• Model Diversity Survey: Encouraging corporations to pledge to require law firms they use to utilize the ABA model survey to report diversity data and upload it to a dynamic portal designed and offered by Microsoft. The portal is scheduled to launch in January 2020.
  • Publications (The Innovator): A semi-annual publication that focuses on ABA-wide racial and ethnic diversity and inclusion efforts.
  • Spirit of Excellence Luncheon: Annual luncheon at Midyear to honor four to five D&I leaders. This event has been held since 1995 and is the Commission’s main fundraiser.
  • Programs and Presidential Showcase CLEs:
    Our CLE programs have frequently been chosen as Presentational Showcase CLEs at Annual, and every year there has been at least one CLE we have put on over the course of the year. We presented “Trump and Diverse Communities – A Kaleidoscope of Controversy”, which was the best-attended Showcase event of the 2018 Annual Meeting.
  • Collaborative Bar Leadership Academy (CBLA): The CBLA is an event held over two days where current and rising leaders who are members of their respective national affinity bar associations (National Bar Association, Hispanic National bar Association, National Native American Bar Association, National Asian Pacific American Bar Association, and the National LGBT Bar Association) partner with the American Bar Association for a leadership conference summit. In 2019, the event was held June 23-25, 2019 in Denver.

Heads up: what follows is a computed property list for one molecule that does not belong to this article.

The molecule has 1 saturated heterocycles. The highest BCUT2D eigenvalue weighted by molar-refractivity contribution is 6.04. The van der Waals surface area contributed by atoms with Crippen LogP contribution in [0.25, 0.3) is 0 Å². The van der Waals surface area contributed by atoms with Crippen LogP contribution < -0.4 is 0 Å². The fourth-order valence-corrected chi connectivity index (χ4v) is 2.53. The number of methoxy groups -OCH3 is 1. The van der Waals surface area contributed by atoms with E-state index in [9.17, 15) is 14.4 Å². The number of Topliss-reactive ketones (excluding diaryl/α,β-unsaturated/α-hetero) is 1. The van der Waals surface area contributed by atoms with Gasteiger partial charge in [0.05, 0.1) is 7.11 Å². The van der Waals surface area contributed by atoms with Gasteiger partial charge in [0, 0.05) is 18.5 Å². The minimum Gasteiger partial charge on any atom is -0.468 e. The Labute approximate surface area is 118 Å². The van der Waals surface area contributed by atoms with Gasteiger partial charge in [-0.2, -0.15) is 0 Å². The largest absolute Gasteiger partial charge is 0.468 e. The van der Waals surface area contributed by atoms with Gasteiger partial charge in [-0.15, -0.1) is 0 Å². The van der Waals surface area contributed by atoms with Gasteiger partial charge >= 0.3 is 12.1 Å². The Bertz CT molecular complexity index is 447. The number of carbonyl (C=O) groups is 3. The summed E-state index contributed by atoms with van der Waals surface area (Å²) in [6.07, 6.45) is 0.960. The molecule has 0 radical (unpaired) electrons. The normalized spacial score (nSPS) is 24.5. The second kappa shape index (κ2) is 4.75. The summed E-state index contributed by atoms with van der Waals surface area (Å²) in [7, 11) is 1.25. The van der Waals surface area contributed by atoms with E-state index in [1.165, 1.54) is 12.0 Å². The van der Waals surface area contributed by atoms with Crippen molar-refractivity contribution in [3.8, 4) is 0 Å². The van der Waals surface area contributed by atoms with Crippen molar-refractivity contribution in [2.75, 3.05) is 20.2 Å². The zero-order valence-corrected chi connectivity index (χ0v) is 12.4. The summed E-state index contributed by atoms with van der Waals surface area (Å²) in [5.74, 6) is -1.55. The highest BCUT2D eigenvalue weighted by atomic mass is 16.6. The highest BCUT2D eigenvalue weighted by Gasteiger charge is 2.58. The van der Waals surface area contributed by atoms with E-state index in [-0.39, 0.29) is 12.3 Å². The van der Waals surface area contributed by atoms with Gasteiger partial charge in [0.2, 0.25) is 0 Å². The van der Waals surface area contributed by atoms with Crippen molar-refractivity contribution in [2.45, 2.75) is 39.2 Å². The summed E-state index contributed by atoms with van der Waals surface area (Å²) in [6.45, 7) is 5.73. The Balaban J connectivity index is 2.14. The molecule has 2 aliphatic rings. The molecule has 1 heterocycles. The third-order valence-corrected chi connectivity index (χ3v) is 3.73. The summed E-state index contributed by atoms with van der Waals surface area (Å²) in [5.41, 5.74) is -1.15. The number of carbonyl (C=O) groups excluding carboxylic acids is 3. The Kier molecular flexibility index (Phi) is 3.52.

• Policy and Resolutions: This committee will consider opportunities to advance ABA policy in the areas of interest to us through presenting or co-sponsoring Resolutions to the House of Delegates at the Midyear and Annual meetings.
  • New Business: This committee will consider new projects and initiatives to be considered by the entire Commission, and the best use of our Program Support Fund, which is approximately $200,000.

**Note that each Commissioner must serve on at least one, and preferably two committees during each year of service on the Commission.

How and When are Commissioners Reimbursed for Travel Expenses?

It will come as no surprise that the ABA has a limited budget for the work of its many entities. That said, the ABA will generally reimburse Commissioners (with the exception of the ABA annual meeting) for any mandatory in person meetings as follows: a daily per diem of $150 (to help defray hotel and incidentals), coach advance purchase airfare of up to $400, plus reasonable transportation to and from the airport, up to $100. If a Commissioner is driving to the meeting, the ABA will cover mileage at the then-current IRS mileage rate. If your employer covers these charges, you are asked not to submit a reimbursement request to the ABA.

Why Do We Work So Hard and So Devotedly on the Commission?

Each Commissioner has a passion to serve justice and to advance diversity and inclusion. Each of us is willing to work hard to ensure the legal profession and our society advances these goals. Each year, Commissioners can point to meaningful successes, even as we strive to do more. Finally, service on the Commission brings many rewards and often fosters lifelong friendships.